How Stuyvesant Regulates COVID-19 Cases
Issue 6, Volume 112
With the ongoing COVID-19 pandemic, Stuyvesant has continued to navigate the process of handling and isolating COVID-19 exposure to keep the school community as safe as possible. Currently, Stuyvesant has reported eight positive cases of COVID-19: five have been students while three are staff members.
Stuyvesant’s administration announces positive cases to the school community after receiving the official notification from the New York City Department of Education (DOE) Situation Room, the COVID-19 response agency responsible for confirming COVID-19 cases and tracing close contacts. According to DOE protocol, the school calls the Situation Room when a student or a staff member personally tells the administration he or she has tested positive.
Close contacts are also notified. The DOE considers anyone within three feet of an individual with COVID-19 unmasked for longer than 10 minutes, regardless of their vaccination status, a close contact. The process of confirming a COVID-19 case and identifying all close contacts can take up to several hours for the Situation Room to communicate, meaning that an official notification from the school may come much later than an individual's announcement that they tested positive.
The school is not allowed to otherwise alert the community of COVID-19 exposure until the DOE confirms the information. “Some people may believe, ‘I know somebody has COVID-19 and nobody told me.’ That’s actually not happening. We are waiting for the official notification and that involves a positive test by a doctor and official letters from the Situation Room,” Director of Family Engagement Dina Ingram said.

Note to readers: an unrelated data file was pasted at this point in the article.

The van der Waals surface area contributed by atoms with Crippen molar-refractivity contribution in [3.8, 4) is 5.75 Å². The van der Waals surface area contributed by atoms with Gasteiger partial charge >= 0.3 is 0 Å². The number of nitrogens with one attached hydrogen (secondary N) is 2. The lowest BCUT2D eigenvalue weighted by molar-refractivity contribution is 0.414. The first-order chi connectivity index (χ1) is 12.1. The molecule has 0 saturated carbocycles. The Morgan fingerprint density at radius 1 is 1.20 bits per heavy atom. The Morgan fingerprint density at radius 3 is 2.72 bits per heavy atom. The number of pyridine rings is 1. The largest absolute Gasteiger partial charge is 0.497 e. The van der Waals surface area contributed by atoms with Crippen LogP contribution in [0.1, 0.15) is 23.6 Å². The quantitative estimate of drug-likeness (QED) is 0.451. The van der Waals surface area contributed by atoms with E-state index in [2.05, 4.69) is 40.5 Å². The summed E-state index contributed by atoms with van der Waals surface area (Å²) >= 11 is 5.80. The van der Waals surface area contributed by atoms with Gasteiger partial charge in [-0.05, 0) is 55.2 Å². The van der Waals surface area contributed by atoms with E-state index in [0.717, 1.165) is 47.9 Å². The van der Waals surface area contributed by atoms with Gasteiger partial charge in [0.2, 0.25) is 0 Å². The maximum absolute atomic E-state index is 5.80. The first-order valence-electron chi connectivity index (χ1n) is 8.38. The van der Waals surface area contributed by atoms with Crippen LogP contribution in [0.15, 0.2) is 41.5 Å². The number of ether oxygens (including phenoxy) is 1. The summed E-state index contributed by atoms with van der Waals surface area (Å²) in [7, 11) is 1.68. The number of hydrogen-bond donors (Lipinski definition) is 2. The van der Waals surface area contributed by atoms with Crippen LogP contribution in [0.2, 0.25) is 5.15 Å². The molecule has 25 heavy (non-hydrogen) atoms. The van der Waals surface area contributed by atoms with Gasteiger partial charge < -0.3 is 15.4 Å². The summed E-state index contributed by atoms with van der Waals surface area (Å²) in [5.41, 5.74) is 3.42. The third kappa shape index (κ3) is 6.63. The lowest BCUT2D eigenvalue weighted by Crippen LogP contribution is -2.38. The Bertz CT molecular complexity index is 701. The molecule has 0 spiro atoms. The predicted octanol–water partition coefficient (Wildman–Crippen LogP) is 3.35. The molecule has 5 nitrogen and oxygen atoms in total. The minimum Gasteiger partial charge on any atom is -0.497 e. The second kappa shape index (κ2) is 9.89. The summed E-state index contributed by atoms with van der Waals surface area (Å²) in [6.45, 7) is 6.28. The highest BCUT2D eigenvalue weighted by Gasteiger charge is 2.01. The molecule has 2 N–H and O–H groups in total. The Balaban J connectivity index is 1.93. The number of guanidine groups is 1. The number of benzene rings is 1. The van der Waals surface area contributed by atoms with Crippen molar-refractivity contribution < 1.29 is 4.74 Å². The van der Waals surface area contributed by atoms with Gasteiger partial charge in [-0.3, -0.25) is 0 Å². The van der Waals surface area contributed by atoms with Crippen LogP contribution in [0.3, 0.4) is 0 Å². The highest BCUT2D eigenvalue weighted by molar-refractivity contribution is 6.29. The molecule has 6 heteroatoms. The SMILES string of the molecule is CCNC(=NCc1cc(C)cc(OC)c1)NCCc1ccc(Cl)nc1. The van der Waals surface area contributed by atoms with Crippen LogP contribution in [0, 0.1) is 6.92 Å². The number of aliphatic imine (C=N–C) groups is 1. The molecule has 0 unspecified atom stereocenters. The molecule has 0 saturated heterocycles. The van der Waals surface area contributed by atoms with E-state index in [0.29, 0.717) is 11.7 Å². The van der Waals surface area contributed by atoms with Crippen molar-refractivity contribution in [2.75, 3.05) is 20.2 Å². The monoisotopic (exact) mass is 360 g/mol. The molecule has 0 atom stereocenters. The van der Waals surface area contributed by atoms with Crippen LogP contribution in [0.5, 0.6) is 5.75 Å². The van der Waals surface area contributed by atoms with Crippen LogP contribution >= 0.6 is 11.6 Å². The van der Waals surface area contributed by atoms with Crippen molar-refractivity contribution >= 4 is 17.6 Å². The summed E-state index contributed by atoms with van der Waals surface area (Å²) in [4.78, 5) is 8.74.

The Stuyvesant administration disseminates information about positive cases and close contacts within a school through e-mail. The first notification is sent to the entire school community to inform the staff and students and families that there is such a case in the community. Identified close contacts receive additional e-mails on next steps.
There are multiple variations of letters depending on the situation and the recipient’s proximity to the positive case. “There is a letter for if a student tested positive, then every class that the student’s in, the members of the class, the parents and guardians of the students in the class, would all get letters that state to them, ‘There’s been a case and all close contacts have been quarantined,’” Ingram said.
The protocol for a positive COVID-19 case is standard regardless of whether an individual tested positive while in the Stuyvesant building or elsewhere. At Stuyvesant and other public schools, 10 percent of unvaccinated students who have parental consent are randomly selected each week to be tested for COVID-19. Students can submit proof of vaccination at the DOE COVID-19 Vaccination Portal, which the DOE uses to select individuals for random testing. Parents and guardians may also use the portal to indicate consent for their child to be tested at school. Currently, over 95 percent of Stuyvesant students and 100 percent of staff at Stuyvesant have received the COVID-19 vaccine.
The administration is working on conveying information to the community with more efficiency and coherence due to confusion surrounding when it is necessary for students to quarantine. “We’ve changed the way that we communicate. We [...] cut and paste the letter in the e-mail [and add an introduction with clarification] to preface that this is just a notification that your student was in the same classroom you are not a close contact, so we are trying to make things extremely explicit and clear for everyone,” Ingram said.